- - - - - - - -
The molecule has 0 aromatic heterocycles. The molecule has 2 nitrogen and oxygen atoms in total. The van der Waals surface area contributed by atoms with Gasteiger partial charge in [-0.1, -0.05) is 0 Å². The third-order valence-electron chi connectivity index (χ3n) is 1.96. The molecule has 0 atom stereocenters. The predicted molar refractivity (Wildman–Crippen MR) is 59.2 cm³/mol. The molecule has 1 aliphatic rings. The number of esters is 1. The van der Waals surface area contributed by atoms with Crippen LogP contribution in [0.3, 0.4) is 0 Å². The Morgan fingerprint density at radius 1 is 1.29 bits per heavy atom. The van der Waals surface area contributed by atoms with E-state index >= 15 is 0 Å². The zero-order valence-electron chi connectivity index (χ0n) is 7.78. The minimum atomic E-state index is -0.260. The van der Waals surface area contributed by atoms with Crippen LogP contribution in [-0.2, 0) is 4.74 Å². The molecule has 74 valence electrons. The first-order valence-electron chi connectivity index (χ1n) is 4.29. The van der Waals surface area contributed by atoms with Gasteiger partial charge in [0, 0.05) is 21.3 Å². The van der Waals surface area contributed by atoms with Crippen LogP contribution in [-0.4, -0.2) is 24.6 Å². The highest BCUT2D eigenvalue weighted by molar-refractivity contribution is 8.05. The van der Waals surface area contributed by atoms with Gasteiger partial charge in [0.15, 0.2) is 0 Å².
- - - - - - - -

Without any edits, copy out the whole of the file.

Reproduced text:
The molecule has 0 aromatic heterocycles. The molecule has 2 nitrogen and oxygen atoms in total. The van der Waals surface area contributed by atoms with Gasteiger partial charge in [-0.1, -0.05) is 0 Å². The third-order valence-electron chi connectivity index (χ3n) is 1.96. The molecule has 0 atom stereocenters. The predicted molar refractivity (Wildman–Crippen MR) is 59.2 cm³/mol. The molecule has 1 aliphatic rings. The number of esters is 1. The van der Waals surface area contributed by atoms with Crippen LogP contribution in [0.3, 0.4) is 0 Å². The Morgan fingerprint density at radius 1 is 1.29 bits per heavy atom. The van der Waals surface area contributed by atoms with E-state index >= 15 is 0 Å². The zero-order valence-electron chi connectivity index (χ0n) is 7.78. The minimum atomic E-state index is -0.260. The van der Waals surface area contributed by atoms with Crippen LogP contribution in [-0.2, 0) is 4.74 Å². The molecule has 74 valence electrons. The first-order valence-electron chi connectivity index (χ1n) is 4.29. The van der Waals surface area contributed by atoms with Gasteiger partial charge in [0, 0.05) is 21.3 Å². The van der Waals surface area contributed by atoms with Crippen LogP contribution in [-0.4, -0.2) is 24.6 Å². The highest BCUT2D eigenvalue weighted by molar-refractivity contribution is 8.05. The van der Waals surface area contributed by atoms with Gasteiger partial charge in [0.15, 0.2) is 0 Å².